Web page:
“Hi, this is Steve,” said the voice on the phone. “How are you?” The voice was a breathy basso and the intonation oozed with benevolence. A few seconds after that, Steve revealed that he was calling to offer me a reverse mortgage and I realized that Steve was an interactive audio file.
A cynosure of the international art world in the first decade of this century was the American artist Dash Snow (1981-2009). A member of the princely Menil family of art patrons, Dash devoted his life as an artist to wearing hats, vandalizing hotel rooms, and not much else. But he was also an almost unbelievably handsome young man, with waist-length blond hair and a really big trust fund, and he took tens of thousands of Polaroids of the life his Dionysiac force created around him. Most of these images are of people being drunk or drugged.
It was the drugs that got him. At
you can see an elegiac interview about that event with a gallerista who fondly remembers the fun she unfailingly experienced when Dash was in the room. Even as a little boy, the gallerista recalls, Dash was a nonstop source of creative energy: throwing things, smashing things, and setting fires until the very moment he was sent off to reform school. After a while, the interviewer cuts the conversation short and abruptly leaves the room. It’s time, he explains to the gallerista, for him to pick up his little boy.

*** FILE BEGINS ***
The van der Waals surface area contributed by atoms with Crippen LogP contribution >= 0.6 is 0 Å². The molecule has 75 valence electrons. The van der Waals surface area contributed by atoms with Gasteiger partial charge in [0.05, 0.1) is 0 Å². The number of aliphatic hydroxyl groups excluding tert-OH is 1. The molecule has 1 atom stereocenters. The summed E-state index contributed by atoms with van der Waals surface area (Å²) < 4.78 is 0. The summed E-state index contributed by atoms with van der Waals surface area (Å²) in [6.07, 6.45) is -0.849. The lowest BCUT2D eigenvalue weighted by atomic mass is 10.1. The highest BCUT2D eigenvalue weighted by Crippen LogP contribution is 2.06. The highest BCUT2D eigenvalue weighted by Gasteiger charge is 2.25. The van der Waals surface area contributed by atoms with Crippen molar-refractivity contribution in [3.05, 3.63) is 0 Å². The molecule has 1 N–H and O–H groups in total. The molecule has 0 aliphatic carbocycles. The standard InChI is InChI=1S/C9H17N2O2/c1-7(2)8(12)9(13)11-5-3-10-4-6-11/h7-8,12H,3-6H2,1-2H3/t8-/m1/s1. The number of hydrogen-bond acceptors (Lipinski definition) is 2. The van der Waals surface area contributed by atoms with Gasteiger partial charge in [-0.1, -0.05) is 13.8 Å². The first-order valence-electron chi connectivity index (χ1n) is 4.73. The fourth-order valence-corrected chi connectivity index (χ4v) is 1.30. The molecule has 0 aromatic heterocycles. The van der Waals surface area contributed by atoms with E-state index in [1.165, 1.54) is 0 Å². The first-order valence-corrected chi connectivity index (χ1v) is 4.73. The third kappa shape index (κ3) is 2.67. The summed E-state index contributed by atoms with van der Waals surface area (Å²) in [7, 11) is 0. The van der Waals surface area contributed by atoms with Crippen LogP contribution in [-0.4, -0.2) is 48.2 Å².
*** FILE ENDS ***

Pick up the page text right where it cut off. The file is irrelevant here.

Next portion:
you can see Dash in extreme closeup with cigarette, aetatis suae XXIV. If he had lived, he would have looked like Mitch McConnell by the time he was 40. But art, even Dash’s art, admits you to an interior zone from which the human reaches out toward immortality. Back from the immortal, in this case, come a couple of sentences’ worth of Dashtalk: “I don’t believe in the laws or the system by any means whatsoever. I try not to obey them at any time.”
The words are just phatic sound, of course, like Steve’s “How are you?” They might as well be the clay language of a Grecian urn, stilled into perdurable ceramic. Yet when the speaker fills his lungs with smoke and speaks the words to the video track, he looks as real as Samuel Taylor Coleridge.
Dash-in-the-Polaroid doesn’t believe in the laws. He thinks of what he does generally, in the abstract. (The drugs probably have something to do with that.) Steve-in-the-computer doesn’t believe only in the Do Not Call List. He thinks of what he does in a focused pragmatic way, with the help of lawyers who edit his script and computer programmers who help him speak it. Dash represents inhuman art. Steve represents the humanity of the hucksters who ascribe a value to art.
At the end of The Bacchae, Dionysus destroys first those who didn’t worship him and then those who did. Look at this image and discuss.